TOKYO (Kyodo) -- The Bank of Japan maintained Friday its aggressive monetary easing steps as widely expected, signaling its resolve to get inflation toward its 2 percent target as the economy continues to expand.
BOJ policy board members decided to keep the existing framework of yield curve control -- consisting of a short-term policy interest rate of minus 0.1 percent and government bond purchases aimed at guiding the 10-year yield to around zero percent.
At a two-day policy-setting meeting, the BOJ kept a pledge to purchase government bonds at a pace that will increase its holdings by an annual 80 trillion yen. It will keep up purchases of exchange-traded funds and other risky assets.
Japan has seen the longest growth run in 28 years and a tight labor market that economists say should accelerate wage growth. But inflation remains subdued despite five years of reflationary policy, with core consumer prices up 0.9 percent in January.
Financial markets are expected to scrutinize what Governor Haruhiko Kuroda has to say about the decision at a press conference later in the day.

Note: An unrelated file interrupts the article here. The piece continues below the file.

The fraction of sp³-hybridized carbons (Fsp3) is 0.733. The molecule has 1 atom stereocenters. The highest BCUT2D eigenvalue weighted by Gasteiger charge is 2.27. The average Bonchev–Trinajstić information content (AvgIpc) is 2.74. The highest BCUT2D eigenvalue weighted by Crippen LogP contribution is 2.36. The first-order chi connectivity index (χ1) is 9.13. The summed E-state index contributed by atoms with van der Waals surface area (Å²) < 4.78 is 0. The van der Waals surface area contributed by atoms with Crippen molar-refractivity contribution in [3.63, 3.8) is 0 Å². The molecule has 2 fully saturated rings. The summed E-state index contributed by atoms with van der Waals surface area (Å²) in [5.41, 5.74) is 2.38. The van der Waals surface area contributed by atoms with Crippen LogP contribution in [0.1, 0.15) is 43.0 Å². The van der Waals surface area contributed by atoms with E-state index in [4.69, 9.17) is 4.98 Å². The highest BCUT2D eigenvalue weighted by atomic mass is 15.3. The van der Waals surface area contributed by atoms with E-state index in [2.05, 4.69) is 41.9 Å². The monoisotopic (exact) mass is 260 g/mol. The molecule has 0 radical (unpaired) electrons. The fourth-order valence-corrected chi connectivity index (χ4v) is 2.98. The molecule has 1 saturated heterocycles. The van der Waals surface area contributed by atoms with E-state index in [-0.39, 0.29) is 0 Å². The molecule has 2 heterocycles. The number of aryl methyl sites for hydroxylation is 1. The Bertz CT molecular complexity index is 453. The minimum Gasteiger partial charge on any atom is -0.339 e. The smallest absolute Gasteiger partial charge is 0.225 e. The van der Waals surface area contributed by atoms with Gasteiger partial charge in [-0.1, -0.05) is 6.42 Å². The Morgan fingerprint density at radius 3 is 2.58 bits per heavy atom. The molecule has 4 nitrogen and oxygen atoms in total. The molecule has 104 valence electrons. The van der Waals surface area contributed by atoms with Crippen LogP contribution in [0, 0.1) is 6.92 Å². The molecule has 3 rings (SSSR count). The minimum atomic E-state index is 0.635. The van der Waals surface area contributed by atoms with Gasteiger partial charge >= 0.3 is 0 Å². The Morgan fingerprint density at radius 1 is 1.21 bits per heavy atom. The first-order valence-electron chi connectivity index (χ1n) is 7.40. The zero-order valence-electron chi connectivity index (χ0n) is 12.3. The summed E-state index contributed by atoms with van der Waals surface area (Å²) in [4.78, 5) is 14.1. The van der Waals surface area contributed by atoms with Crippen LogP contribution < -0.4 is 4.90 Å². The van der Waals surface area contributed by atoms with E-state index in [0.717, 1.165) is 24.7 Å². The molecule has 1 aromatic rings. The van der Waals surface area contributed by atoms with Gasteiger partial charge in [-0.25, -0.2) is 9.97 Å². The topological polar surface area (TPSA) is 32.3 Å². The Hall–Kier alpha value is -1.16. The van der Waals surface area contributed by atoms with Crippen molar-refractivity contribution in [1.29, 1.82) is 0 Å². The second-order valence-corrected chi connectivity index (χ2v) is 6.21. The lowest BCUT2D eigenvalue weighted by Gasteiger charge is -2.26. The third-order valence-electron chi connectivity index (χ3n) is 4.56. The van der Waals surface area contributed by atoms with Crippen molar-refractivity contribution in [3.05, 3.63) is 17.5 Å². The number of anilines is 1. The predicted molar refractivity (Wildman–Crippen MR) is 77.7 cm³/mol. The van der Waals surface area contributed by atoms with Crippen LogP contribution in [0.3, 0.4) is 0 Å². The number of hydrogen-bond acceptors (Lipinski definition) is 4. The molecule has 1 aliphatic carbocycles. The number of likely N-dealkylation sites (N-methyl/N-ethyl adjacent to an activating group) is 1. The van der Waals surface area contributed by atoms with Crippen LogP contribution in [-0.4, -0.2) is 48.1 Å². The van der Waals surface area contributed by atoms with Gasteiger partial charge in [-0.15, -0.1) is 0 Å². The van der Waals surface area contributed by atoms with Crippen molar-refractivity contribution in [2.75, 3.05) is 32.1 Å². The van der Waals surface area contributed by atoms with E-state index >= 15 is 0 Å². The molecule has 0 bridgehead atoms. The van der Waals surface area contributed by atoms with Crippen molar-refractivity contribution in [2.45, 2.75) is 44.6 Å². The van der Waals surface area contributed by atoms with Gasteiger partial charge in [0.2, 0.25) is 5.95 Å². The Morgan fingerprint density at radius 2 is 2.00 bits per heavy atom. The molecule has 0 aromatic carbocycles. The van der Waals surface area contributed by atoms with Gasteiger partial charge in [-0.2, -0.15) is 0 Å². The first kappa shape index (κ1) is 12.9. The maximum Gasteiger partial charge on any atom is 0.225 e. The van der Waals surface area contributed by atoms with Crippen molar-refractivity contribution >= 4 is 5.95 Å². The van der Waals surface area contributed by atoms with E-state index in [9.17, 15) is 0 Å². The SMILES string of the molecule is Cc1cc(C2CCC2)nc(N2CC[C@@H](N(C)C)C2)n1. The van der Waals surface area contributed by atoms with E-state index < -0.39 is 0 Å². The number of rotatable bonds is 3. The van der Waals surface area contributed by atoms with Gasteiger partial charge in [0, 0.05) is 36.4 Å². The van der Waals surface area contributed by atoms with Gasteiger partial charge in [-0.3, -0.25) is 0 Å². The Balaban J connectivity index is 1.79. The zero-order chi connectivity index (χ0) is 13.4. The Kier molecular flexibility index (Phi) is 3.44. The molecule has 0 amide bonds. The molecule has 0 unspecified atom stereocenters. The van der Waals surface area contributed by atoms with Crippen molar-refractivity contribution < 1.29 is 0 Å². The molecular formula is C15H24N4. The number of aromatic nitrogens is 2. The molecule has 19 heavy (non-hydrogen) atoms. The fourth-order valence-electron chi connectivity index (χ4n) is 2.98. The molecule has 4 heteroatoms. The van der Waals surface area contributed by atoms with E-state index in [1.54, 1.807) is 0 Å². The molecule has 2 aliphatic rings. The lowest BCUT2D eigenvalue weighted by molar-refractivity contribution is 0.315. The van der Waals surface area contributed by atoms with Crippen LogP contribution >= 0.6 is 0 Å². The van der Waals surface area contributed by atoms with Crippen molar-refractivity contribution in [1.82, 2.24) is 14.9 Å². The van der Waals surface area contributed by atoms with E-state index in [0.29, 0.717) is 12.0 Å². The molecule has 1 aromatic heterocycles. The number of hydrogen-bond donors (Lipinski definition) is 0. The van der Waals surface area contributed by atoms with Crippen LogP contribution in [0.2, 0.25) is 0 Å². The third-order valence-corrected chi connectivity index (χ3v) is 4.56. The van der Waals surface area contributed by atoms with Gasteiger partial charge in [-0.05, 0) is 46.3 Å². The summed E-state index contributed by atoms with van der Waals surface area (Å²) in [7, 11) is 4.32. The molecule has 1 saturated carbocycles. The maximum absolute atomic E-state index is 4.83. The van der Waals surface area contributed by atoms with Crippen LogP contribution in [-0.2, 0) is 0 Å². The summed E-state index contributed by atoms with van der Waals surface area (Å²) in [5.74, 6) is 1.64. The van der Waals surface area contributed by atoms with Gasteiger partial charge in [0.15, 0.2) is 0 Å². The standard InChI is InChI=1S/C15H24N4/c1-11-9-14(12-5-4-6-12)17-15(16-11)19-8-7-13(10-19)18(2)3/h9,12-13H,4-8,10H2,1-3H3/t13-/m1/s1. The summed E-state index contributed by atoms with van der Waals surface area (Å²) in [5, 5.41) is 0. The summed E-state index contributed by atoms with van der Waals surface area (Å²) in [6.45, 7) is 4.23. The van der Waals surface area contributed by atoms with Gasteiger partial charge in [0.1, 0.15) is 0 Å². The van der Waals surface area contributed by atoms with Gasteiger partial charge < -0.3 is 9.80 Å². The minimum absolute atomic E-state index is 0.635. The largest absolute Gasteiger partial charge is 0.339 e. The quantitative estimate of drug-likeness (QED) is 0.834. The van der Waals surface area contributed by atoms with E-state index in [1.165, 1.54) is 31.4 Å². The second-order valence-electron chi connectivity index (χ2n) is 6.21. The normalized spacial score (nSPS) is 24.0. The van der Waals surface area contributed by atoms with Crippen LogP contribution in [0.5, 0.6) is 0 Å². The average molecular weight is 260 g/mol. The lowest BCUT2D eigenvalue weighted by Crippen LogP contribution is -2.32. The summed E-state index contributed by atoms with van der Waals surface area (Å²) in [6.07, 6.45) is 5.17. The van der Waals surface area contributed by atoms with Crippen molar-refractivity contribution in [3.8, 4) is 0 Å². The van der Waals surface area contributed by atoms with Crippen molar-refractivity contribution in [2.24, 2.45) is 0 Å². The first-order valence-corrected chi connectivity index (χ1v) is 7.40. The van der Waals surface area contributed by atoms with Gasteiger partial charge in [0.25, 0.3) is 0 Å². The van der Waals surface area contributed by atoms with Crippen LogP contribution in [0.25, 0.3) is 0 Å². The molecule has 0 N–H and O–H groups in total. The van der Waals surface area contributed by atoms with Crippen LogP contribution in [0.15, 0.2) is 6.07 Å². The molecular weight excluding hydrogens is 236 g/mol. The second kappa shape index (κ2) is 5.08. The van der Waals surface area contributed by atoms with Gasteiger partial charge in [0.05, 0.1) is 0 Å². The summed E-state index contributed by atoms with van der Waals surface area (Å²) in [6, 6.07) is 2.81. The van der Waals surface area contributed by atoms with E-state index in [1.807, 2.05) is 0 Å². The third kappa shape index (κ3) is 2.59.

Kuroda, nominated for another five-year term, said last week it would be natural to debate an exit from aggressive monetary easing around fiscal 2019 if inflation reaches its 2 percent target.
His comments temporarily sent the yen and bond yields higher, a sign that financial markets have been sensitive about when and how the BOJ, seen as lagging behind its U.S. and European peers, will normalize policy.
Kuroda stressed the need for powerful monetary easing until the target is met, trying to tamp down market speculation of a near-term policy change as the BOJ chief attended his confirmation hearing this week.
It was the last policy-setting meeting for deputy governors Hiroshi Nakaso and Kikuo Iwata, whose current terms end on March 19.